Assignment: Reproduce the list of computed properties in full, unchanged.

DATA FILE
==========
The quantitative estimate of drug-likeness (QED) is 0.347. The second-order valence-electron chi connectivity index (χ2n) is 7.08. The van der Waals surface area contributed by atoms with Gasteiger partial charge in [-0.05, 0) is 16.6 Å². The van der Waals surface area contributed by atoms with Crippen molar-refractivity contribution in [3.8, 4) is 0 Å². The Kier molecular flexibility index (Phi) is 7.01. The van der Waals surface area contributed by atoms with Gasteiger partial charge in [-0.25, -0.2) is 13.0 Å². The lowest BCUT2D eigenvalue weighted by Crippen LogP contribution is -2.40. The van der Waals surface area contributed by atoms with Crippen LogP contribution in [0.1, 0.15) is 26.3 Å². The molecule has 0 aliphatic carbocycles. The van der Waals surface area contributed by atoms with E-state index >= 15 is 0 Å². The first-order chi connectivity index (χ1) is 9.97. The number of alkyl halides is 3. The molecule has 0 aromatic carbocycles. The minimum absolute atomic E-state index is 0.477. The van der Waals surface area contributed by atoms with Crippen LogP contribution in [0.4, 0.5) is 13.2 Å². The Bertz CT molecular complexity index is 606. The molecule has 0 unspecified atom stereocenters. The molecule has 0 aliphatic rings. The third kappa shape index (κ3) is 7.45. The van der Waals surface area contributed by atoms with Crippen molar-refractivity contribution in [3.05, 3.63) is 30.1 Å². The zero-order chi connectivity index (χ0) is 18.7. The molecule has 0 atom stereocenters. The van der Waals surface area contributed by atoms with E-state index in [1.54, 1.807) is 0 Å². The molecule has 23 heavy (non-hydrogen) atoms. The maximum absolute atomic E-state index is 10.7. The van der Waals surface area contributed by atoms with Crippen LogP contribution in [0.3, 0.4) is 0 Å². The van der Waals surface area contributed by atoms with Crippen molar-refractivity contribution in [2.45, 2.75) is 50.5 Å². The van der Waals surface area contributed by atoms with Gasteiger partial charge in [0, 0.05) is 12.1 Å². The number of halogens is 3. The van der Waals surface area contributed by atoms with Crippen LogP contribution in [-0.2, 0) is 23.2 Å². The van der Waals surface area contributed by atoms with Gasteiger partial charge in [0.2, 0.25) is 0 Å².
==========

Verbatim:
The quantitative estimate of drug-likeness (QED) is 0.347. The second-order valence-electron chi connectivity index (χ2n) is 7.08. The van der Waals surface area contributed by atoms with Gasteiger partial charge in [-0.05, 0) is 16.6 Å². The van der Waals surface area contributed by atoms with Crippen molar-refractivity contribution in [3.8, 4) is 0 Å². The Kier molecular flexibility index (Phi) is 7.01. The van der Waals surface area contributed by atoms with Gasteiger partial charge in [-0.25, -0.2) is 13.0 Å². The lowest BCUT2D eigenvalue weighted by Crippen LogP contribution is -2.40. The van der Waals surface area contributed by atoms with Crippen LogP contribution in [0.1, 0.15) is 26.3 Å². The molecule has 0 aliphatic carbocycles. The van der Waals surface area contributed by atoms with E-state index >= 15 is 0 Å². The first-order chi connectivity index (χ1) is 9.97. The number of alkyl halides is 3. The molecule has 0 aromatic carbocycles. The minimum absolute atomic E-state index is 0.477. The van der Waals surface area contributed by atoms with Crippen LogP contribution in [0.4, 0.5) is 13.2 Å². The Bertz CT molecular complexity index is 606. The molecule has 0 unspecified atom stereocenters. The molecule has 0 aliphatic rings. The third kappa shape index (κ3) is 7.45. The van der Waals surface area contributed by atoms with Crippen molar-refractivity contribution in [3.05, 3.63) is 30.1 Å². The zero-order chi connectivity index (χ0) is 18.7. The molecule has 0 atom stereocenters. The van der Waals surface area contributed by atoms with E-state index in [1.54, 1.807) is 0 Å². The molecule has 23 heavy (non-hydrogen) atoms. The maximum absolute atomic E-state index is 10.7. The van der Waals surface area contributed by atoms with Crippen LogP contribution in [0.3, 0.4) is 0 Å². The van der Waals surface area contributed by atoms with Crippen molar-refractivity contribution in [2.45, 2.75) is 50.5 Å². The van der Waals surface area contributed by atoms with Gasteiger partial charge in [0, 0.05) is 12.1 Å². The number of halogens is 3. The van der Waals surface area contributed by atoms with Crippen LogP contribution in [-0.2, 0) is 23.2 Å². The van der Waals surface area contributed by atoms with Gasteiger partial charge in [0.2, 0.25) is 0 Å².